Pope Francis explains that “by praying the Hail Mary, we are led to reflect on the central moments in the life of Jesus, so that, as for Mary and for Saint Joseph, He may be the center of our thoughts, attentions and actions.”

There are many stories of saints who have expressed, with profound words, the effective and, at the same time, tender way of approaching God through this prayer.

For Saint Teresa of Calcutta: “Mary is our mother, the cause of our joy. Being a mother, I have never had any difficulty in talking to Mary and feeling very close to her.”

When his spiritual children asked him to leave them his spiritual heritage, Padre Pio responded immediately without even thinking: “The Rosary.”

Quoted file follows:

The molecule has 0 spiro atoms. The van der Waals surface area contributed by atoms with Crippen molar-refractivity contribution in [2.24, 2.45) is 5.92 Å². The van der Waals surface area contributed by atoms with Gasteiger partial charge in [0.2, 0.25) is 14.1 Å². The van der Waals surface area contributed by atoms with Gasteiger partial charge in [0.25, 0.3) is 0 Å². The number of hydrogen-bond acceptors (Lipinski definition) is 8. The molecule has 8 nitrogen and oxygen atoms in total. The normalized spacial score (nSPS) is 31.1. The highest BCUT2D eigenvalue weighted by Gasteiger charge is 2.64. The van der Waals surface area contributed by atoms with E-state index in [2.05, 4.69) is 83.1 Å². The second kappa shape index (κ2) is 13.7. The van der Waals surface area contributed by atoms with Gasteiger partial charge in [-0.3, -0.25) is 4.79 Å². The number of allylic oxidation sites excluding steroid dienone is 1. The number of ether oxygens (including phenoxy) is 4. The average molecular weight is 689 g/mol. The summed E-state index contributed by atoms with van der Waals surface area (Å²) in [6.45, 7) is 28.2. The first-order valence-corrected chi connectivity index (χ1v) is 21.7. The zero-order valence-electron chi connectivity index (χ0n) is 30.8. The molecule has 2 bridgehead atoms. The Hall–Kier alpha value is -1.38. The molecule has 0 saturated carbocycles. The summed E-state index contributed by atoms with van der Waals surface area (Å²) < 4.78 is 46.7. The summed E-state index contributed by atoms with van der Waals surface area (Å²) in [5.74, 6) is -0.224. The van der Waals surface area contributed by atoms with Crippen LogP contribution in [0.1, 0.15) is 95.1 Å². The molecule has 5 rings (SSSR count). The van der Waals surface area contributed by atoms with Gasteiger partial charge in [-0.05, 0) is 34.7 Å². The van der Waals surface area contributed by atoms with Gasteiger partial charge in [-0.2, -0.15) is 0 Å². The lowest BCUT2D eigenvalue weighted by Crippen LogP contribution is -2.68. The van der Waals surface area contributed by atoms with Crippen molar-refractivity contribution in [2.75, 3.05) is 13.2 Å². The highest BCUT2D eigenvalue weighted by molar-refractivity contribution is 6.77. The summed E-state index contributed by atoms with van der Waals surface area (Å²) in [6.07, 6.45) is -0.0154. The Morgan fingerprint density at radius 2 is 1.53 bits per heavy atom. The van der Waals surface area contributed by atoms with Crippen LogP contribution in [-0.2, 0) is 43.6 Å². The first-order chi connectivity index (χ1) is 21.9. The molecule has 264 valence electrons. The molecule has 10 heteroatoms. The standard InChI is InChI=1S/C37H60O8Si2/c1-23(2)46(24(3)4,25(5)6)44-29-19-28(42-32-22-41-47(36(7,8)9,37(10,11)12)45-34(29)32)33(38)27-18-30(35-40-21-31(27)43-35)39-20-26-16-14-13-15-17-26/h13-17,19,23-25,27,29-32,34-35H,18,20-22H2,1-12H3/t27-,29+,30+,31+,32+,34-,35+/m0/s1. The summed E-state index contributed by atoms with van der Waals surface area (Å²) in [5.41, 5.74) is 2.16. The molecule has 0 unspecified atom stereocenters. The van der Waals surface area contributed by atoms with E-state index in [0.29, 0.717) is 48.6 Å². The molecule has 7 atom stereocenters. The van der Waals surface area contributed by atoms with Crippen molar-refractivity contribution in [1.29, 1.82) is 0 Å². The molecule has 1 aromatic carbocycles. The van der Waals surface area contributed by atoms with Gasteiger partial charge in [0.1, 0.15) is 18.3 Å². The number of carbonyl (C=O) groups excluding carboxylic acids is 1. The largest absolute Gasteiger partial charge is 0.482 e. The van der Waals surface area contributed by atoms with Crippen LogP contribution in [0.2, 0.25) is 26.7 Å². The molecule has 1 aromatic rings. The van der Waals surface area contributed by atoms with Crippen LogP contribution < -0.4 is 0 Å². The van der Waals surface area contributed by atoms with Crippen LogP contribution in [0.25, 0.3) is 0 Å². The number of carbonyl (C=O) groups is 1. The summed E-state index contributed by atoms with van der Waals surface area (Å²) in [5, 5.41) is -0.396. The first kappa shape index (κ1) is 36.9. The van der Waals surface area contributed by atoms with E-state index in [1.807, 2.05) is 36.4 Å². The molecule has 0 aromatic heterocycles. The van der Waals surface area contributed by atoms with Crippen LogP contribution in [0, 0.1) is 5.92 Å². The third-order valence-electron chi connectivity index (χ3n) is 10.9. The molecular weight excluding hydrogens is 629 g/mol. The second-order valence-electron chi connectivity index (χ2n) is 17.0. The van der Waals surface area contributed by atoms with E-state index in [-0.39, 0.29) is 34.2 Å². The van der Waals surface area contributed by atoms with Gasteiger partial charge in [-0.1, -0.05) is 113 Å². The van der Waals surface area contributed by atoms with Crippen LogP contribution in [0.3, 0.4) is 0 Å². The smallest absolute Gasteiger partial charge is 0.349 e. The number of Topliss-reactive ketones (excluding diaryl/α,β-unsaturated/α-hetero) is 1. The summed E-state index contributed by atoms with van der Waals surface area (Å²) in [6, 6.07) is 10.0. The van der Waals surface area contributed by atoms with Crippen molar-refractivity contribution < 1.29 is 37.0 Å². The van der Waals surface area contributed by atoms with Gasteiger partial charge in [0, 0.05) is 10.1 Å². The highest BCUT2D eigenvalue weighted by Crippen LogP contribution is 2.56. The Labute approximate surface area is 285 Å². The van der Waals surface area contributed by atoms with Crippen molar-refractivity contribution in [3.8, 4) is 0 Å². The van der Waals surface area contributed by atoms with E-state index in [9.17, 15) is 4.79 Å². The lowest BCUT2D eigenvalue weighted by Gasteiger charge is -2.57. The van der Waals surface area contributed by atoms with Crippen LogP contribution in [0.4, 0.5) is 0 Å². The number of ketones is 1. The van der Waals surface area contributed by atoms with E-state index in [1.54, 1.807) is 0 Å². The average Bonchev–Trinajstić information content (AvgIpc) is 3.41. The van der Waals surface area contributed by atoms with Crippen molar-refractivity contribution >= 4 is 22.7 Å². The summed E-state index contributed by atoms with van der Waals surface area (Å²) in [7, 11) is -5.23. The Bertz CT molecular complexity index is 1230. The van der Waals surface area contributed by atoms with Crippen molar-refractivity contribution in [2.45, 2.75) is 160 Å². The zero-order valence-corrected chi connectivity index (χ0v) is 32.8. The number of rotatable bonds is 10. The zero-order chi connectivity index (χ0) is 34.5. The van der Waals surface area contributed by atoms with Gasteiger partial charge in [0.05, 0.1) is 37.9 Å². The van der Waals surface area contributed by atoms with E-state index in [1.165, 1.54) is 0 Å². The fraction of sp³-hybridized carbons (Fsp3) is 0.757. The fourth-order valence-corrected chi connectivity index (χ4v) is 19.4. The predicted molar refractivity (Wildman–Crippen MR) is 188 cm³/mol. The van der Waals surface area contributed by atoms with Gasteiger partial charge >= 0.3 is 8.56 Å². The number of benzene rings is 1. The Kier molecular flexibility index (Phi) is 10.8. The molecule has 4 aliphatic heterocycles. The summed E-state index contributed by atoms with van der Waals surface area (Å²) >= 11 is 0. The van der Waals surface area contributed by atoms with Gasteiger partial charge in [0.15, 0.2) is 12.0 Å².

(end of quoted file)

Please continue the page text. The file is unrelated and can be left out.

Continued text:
Sisters, I would like to invite you not only to be lovers of this very Dominican prayer – the Rosary, but also to be great promoters of this Marian devotion.

Wishing you all a blessed feastday of Our Lady of the Rosary.

A warm embrace and with my prayer,

                                               Sor Mª Asunción González, O.P.

                                                         Prioress General

 

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Letter from General Prioress – Saint Dominic

Por | 2022-Letter, Letter from General Prioress

Dear Sisters,

 

Now that the situation has already permitted and I am starting to carry out the visits I thought of accomplishing before the pandemic, here I am among the sisters of our filial houses, echoing the Church’s call to participate in the preparation for the Synod on synodality, at the same time, listening and reflecting on the sisters’ experience of synodality within our institute. This process raises questions that, in my opinion, require careful reflection at all levels: what does “walking together” mean to us? How can we nurture a true spirituality of communion and put it into practice through listening, dialogue and discernment, at the service of our institute and of the society in which we live?